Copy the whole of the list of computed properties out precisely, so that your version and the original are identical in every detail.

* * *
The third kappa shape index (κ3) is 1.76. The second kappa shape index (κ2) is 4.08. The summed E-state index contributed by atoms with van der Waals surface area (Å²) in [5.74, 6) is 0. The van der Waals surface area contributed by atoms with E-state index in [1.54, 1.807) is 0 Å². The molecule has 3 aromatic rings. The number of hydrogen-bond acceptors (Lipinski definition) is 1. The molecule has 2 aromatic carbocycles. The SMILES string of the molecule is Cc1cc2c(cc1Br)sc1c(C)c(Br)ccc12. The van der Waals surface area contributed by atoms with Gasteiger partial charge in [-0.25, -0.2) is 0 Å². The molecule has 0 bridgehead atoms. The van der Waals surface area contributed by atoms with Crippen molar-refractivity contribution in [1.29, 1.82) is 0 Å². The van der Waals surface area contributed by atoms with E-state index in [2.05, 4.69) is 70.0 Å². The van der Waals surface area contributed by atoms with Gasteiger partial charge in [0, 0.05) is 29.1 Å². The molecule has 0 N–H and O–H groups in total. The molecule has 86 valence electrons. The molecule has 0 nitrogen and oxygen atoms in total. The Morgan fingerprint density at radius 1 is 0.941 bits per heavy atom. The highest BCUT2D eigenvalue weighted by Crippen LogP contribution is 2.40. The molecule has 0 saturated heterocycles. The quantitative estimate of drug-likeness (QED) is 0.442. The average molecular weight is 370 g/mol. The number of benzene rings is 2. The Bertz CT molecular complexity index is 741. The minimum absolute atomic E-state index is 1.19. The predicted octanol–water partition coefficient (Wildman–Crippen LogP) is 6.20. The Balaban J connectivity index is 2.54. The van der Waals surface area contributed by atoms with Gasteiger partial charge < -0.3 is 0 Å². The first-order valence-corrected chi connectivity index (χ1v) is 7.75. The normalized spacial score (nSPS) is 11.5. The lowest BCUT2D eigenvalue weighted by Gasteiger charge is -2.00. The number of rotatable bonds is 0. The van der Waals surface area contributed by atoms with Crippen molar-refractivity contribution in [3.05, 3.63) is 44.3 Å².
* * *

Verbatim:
The third kappa shape index (κ3) is 1.76. The second kappa shape index (κ2) is 4.08. The summed E-state index contributed by atoms with van der Waals surface area (Å²) in [5.74, 6) is 0. The van der Waals surface area contributed by atoms with E-state index in [1.54, 1.807) is 0 Å². The molecule has 3 aromatic rings. The number of hydrogen-bond acceptors (Lipinski definition) is 1. The molecule has 2 aromatic carbocycles. The SMILES string of the molecule is Cc1cc2c(cc1Br)sc1c(C)c(Br)ccc12. The van der Waals surface area contributed by atoms with Gasteiger partial charge in [-0.25, -0.2) is 0 Å². The molecule has 0 bridgehead atoms. The van der Waals surface area contributed by atoms with Crippen molar-refractivity contribution in [1.29, 1.82) is 0 Å². The van der Waals surface area contributed by atoms with E-state index in [2.05, 4.69) is 70.0 Å². The van der Waals surface area contributed by atoms with Gasteiger partial charge in [0, 0.05) is 29.1 Å². The molecule has 0 N–H and O–H groups in total. The molecule has 86 valence electrons. The molecule has 0 nitrogen and oxygen atoms in total. The Morgan fingerprint density at radius 1 is 0.941 bits per heavy atom. The highest BCUT2D eigenvalue weighted by Crippen LogP contribution is 2.40. The molecule has 0 saturated heterocycles. The quantitative estimate of drug-likeness (QED) is 0.442. The average molecular weight is 370 g/mol. The number of benzene rings is 2. The Bertz CT molecular complexity index is 741. The minimum absolute atomic E-state index is 1.19. The predicted octanol–water partition coefficient (Wildman–Crippen LogP) is 6.20. The Balaban J connectivity index is 2.54. The van der Waals surface area contributed by atoms with Gasteiger partial charge < -0.3 is 0 Å². The first-order valence-corrected chi connectivity index (χ1v) is 7.75. The normalized spacial score (nSPS) is 11.5. The lowest BCUT2D eigenvalue weighted by Gasteiger charge is -2.00. The number of rotatable bonds is 0. The van der Waals surface area contributed by atoms with Crippen molar-refractivity contribution in [3.05, 3.63) is 44.3 Å².